The Standards and Values by which the Court of Malfi Lives Essay

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The Standards and Values by which the Court of Malfi Lives

The values that govern character's decisions in The Duchess of Malfi are diametrically opposed to the modern day ethos by which we are accustomed to live. The play is set in a time and society where today's basic sociability, fairness and freedom from oppression were completely unheard of and unprecedented. Those in power saw no point to their authority if they did not take full advantage of their influence, nobody would lookout for anyone else and people's livelihoods depended on kings' fickle whims. Corruption was rife, fuelled by the ruthless backstabbing and do-or-die attitude. In fact, the play starts by amalgamating and spotlighting the flaws with the
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He has perceptive vision and cogently describes people he sees in precisely terse thumbnail sketches. Perhaps most admirable, is the way he is able to condemn characters without a hint of self-promotion, arrogance or snatching at the moral high ground. Indeed, Antonio is a man of much humility and wisdom - his summing up is precise and he sees through to hidden aspects of people's agendas. After Bosola leaves at the end of the first scene, Antonio sapiently notes that "this foul melancholy will poison all his goodness" (I, i, l.77-8), and the reader has a sneaking suspicion his prophecy may just turn out to be realised. Antonio is usually honest and says what he thinks, unlike the other more conniving and duplicitous courtiers.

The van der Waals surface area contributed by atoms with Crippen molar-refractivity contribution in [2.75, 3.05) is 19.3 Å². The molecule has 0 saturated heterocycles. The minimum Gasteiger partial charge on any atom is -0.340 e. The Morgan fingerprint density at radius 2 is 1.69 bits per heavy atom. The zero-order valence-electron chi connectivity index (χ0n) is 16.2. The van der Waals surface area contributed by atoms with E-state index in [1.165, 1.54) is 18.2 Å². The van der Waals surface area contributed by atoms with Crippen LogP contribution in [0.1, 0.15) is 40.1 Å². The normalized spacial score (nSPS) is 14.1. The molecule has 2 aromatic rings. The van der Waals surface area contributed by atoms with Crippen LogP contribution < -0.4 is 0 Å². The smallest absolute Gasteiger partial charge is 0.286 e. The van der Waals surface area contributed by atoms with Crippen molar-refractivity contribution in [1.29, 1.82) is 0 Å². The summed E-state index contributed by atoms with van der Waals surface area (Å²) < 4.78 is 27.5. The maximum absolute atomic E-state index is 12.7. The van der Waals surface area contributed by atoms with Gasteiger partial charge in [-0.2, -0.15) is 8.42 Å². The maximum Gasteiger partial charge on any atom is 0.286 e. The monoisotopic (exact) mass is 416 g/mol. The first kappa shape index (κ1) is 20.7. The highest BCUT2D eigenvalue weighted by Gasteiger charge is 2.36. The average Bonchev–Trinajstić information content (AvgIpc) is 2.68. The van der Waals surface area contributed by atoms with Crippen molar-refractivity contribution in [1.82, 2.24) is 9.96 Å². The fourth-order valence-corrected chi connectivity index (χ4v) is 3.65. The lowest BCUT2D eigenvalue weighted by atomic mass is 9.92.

The only other characters that attract a semblance of esteem are
Delio, for his kindly politeness, and non-judgmental lack of presumption; the Duchess; and Bosola, for his mastery of language.
Delio listens carefully to his friend's descriptions then comes to his own conclusions of the people he sees. The "right noble Duchess" (I, ii, l. 112) is a breath of fresh air - astute, witty, unintimidated and she speaks with such wisdom one would think she has lived to twice her years. Antonio is so keen in his praise of her that Delio warns him that he has almost become like a "wire-drawer" (I, ii, l. 131).
Bosola is an insightful realist with a good understanding of the use of analogies and